Experience personal energy independence with a complete home solar energy system. Solar Power is growing fast, and it’s easy to see why—owning your own power and relying on the grid as little as possible puts you in control. That’s real freedom! And, as the cost of solar energy installation and equipment continues to come down, your return on investment will be here sooner than you know it. Getting off the grid with solar could pay for itself in as little as seven years—just a third of the total lifespan of the average solar system.
Don’t Let The Grid Control What You Pay
There was a time when solar was expensive and experimental, but as an alternative energy source you own and operate, it’s become more affordable and accessible than ever. When you own your energy, you can free yourself from the ever-increasing costs of traditional grid-tied energy. No more surprises on your bill, and if you secured financing, your monthly charge would never go up or down. And when you’ve paid it off, you’re done! And you own your solar energy free and clear. The electric utility companies have nothing on that deal.
What Does it Cost to Go Solar
The costs of going solar depend on many unique factors and finding a reputable company. Don’t be tricked by a low-ball quote only to have poor quality or faulty products and a sub-par installation that hurts more than it helps. On average, you can expect a solar power system to cost you USD 15,000 to USD 20,000, depending on your needs, home size, and energy use.
Exploring Your Return on Investment: Is Solar Worth it?
Here are four key factors that can affect your ROI and how soon you see that return.
1: The rate you’re paying for electricity now
The rate you pay for energy now and your current electric bill is a good place to start looking when figuring out how long it will take you to see a return on your rooftop solar panel system. Compare available financing options and their monthly cost to your average monthly bill. Most find that they pay less with solar.
2: Financial incentives in your state
This can be state or local incentives for adopting clean energy systems. Even if you own a business and go solar, there may be business-specific tax incentives or rebates available to you. The United States solar programs include a federal tax credit (ITC) to help you recoup an average of $9,000 on your solar panel costs and installation.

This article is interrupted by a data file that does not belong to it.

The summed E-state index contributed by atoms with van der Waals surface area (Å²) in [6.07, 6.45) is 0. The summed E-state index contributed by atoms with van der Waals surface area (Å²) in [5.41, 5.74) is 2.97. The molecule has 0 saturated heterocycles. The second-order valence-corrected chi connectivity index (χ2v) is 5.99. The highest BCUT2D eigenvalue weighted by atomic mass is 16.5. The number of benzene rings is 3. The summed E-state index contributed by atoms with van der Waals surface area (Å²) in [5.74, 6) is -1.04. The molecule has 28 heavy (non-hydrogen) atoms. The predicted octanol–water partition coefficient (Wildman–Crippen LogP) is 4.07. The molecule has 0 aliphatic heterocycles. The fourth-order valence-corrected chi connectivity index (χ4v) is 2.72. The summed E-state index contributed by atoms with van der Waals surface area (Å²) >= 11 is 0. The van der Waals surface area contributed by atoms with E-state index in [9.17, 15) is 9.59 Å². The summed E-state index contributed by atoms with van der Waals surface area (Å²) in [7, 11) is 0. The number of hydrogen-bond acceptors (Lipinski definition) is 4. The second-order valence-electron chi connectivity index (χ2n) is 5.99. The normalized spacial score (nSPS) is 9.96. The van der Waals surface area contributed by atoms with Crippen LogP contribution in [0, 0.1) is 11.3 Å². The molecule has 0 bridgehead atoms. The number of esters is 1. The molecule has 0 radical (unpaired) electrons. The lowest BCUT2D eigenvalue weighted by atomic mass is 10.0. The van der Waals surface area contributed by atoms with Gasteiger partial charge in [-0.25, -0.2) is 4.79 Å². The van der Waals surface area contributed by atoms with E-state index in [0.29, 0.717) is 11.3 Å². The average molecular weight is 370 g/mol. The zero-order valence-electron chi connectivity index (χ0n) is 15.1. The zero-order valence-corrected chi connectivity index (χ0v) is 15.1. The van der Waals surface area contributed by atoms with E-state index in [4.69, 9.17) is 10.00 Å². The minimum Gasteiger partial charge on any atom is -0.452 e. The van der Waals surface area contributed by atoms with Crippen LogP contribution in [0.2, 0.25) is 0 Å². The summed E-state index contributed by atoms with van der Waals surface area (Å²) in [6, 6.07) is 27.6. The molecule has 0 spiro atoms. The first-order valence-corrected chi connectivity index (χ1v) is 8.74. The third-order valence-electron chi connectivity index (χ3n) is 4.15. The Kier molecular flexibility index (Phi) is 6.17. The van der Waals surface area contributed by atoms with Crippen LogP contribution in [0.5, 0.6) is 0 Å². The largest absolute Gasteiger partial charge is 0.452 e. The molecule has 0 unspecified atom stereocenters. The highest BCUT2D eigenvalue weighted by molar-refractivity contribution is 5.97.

3: Making your investment count
Talk to an expert. Finding the right partner will affect the quality of your materials and the quality of the install. It can even affect how well your panels deliver solar energy and how efficiently they convert the sun’s energy for your needs. Over the course of the lifespan of your solar power system, these attributes will play a crucial role in making sure you pay less or nothing for longer.
4: The impact of solar on your property value
Adding renewable energy like solar to your home can make it increase in value. As new buyers look more and more for that eco-sustainable lifestyle, solar panels are likely to be a fantastic deal maker when it comes to selling your home for a little bit more than you otherwise would. The work is already done, the energy bill is lower, and they can feel good about buying a home that reduces their carbon footprint.
Reducing Your Solar Costs with Incentives and Tax Credits
Different states have different incentives for making a cleaner choice to power your home. Find out if your area has benefits you can cash in on when adding solar panels to your home. It could help reduce the overall costs of your solar system and help you pay it off faster.
If you live in an area with net metering, look into what you could be paid for additional energy generated by your solar systems. With net metering, any energy your system generates more than your needs can be put back into the grid, and then you get paid for the energy provided. Any money you can generate through net metering will help reduce the cost of your solar power energy system overall. Explore all it means to go solar and what it can do for your bill. Solar panel production varies throughout the year according to seasons and your location on the planet. Still, no matter where you are, solar can produce savings and clean energy for decades. Invest in the future of energy with solar and help us provide a clean energy future for the next generation.
Federal Tax Credits are one of the easiest ways by which you can reduce the cost of the Solar systems. To reduce the cost of your solar power systems is to take advantage of the Solar Investment Tax Credits available to you as a homeowner, which can be claimed on your federal income tax. The percentage of the total cost of the Solar Photovoltaic System can be claimed on your federal income tax as part of the Federal ITC put into place by the Federal Government. One of the few conditions that need to be taken care of by the homeowner is to place your system in service during the tax year, and solar electricity needs to be generated in the home.